Usain Bolt, the great sprinter from Jamaica, bragged about eating McDonald’s and partying during the London Olympics, while re-establishing himself as the world’s fastest human.

Vikings defensive end Danielle Hunter grew up in Jamaica. He, like Bolt, is improbably tall, fast and muscular. He describes Jamaica as an ideal training ground for a young athlete. Because if you’re not fast, you might get eaten.

“I was a wild child,” Hunter said. “We would do some things, sometimes. We would jump off rooftops. I remember there was this one time we were rolling down this hill and there was an alligator pond at the bottom.

“We’d try to see who would stop before they rolled into the water. I remember there was this one time when I was rolling down and I stopped at the last second and I heard something swimming toward the land. I got up as quick as I could and ran back up the hill.”

Hunter played cricket and soccer. He treated the island as a giant jungle gym set in a real jungle. He and his friends would swim in drainage ditches — “We called them gutters” — filled with clean fresh water.

“It was kind of fun,” he said. “Us kids, we were free to roam the streets. We would go so far away from home, explore the island. It’s all about going outside and playing over there.”

Hunter moved to Texas when he was 8, to rejoin his parents. In high school, he was chasing his friend, the son of a football coach. The friend was on skates. Hunter was not. Hunter ran him down.

The coach looked up from his newspaper and told Hunter he was now a football player.

Hunter excelled at Katy High, a football powerhouse near Houston. He played for three years at LSU, putting up unspectacular statistics.

In April, the Vikings chose Hunter in the third round. On Oct. 29, he turned 21. Last Sunday, Hunter helped an injury-ravaged defensive line dominate the Chicago Bears in a 38-17 victory. Hunter produced 1.5 sacks and five tackles.

He has five sacks this season, more than his entire college career. He, like linebacker Anthony Barr, is a rising defensive player the Vikings drafted more because of athletic upside than past production. He, like Barr, could become a standout.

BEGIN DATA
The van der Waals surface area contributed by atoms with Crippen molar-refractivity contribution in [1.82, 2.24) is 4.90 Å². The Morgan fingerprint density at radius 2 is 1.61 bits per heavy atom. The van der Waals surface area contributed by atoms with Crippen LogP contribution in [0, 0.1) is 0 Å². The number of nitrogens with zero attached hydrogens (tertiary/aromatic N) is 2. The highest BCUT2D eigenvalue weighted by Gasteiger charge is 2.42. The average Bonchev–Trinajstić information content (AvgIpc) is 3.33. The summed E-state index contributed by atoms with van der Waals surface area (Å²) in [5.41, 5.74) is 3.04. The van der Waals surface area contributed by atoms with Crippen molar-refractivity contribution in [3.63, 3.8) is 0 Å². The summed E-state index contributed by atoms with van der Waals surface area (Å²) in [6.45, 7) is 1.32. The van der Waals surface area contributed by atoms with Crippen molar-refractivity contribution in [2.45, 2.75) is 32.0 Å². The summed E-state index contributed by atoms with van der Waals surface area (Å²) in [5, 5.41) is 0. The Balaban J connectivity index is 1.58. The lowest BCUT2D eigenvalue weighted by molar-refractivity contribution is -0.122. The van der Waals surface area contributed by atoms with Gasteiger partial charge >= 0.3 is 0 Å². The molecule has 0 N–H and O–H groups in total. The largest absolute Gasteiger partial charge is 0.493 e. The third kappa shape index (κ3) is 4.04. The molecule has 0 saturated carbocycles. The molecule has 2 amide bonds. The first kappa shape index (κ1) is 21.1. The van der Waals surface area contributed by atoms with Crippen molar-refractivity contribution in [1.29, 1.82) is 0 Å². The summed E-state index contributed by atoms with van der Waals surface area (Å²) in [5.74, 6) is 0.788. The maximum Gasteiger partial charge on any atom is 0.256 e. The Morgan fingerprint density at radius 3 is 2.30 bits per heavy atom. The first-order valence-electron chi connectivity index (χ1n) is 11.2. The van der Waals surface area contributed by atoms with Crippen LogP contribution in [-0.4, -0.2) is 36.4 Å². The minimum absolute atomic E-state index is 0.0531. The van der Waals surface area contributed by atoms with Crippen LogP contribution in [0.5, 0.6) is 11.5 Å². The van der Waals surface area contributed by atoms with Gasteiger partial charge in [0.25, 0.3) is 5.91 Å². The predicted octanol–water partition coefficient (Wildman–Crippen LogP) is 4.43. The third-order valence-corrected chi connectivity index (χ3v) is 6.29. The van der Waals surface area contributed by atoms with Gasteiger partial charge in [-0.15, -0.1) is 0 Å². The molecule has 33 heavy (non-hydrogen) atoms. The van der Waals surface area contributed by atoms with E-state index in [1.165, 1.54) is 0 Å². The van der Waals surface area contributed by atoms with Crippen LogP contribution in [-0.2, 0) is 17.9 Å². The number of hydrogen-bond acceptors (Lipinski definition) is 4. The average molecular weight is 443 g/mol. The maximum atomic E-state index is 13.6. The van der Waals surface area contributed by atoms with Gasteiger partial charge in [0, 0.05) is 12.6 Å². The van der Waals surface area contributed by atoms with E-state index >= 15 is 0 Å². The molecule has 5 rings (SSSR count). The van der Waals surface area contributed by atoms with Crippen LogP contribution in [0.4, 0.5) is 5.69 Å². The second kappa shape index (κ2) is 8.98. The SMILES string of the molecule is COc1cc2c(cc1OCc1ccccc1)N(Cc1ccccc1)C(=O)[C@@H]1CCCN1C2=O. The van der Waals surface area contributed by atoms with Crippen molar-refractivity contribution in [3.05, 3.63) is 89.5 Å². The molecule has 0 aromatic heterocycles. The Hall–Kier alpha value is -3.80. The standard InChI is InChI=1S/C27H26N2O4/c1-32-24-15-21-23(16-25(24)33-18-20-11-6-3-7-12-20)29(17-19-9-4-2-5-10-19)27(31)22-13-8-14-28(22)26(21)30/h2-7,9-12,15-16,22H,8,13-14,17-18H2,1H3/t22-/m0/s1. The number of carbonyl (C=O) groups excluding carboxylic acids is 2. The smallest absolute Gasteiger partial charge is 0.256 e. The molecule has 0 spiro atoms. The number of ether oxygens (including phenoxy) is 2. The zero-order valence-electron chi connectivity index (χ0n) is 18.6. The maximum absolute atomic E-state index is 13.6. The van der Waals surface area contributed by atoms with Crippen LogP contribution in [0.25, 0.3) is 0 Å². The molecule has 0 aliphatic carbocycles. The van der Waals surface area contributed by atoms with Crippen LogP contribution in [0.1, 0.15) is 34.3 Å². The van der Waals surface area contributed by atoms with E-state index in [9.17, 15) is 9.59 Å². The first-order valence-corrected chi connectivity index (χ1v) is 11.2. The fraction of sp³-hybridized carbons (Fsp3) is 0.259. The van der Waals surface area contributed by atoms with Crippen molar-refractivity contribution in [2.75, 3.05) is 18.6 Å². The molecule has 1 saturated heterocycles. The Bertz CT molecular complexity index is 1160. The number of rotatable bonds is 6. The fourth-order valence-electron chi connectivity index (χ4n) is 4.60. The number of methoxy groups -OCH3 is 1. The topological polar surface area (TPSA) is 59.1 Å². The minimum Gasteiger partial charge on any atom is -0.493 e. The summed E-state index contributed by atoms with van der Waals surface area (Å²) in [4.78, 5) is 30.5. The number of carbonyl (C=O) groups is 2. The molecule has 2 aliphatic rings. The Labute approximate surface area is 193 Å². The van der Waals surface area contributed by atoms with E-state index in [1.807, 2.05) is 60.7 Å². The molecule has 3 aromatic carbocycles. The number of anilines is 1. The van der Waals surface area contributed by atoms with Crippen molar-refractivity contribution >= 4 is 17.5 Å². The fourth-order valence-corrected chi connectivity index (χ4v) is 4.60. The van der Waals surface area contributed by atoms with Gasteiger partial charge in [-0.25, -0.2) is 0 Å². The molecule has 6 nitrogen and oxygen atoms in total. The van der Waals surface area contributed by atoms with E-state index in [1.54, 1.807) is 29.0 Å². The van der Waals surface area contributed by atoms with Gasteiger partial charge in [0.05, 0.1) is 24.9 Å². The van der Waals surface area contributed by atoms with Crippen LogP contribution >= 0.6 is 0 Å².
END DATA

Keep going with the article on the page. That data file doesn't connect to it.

“It’s been pretty good so far,” Hunter said. “We’ve got a lot of helpful guys on the team coaching me up.”

Hunter is listed at 6-5 and 252 pounds. He is example No. 5,666,259 why Americans overrate youth sports as training grounds for professional athletes.

Hunter had vaguely heard of football as a child, but didn’t know what it was. He had little interest in the game until a coach recruited him. A lifetime of running and swimming and a family tree with strong branches gave Hunter the fast-twitch muscles and frame that would help him become a pro.

If you think teaching your kid a three-point stance at age 5 is going to get him to the NFL, you are probably wrong. You’d be better off sending the kid to an island and telling him to swim and sprint away from alligators every day.

“It was a pretty exciting childhood,” Hunter said.

Hunter hasn’t returned to Jamaica since he left 13 years ago. He thinks someday he’ll go back for a vacation. Most likely, he’ll return as the star of a sport the island cares little about.

“What you see on the island is kids running everywhere,” Hunter said. “We were free to roam the streets.”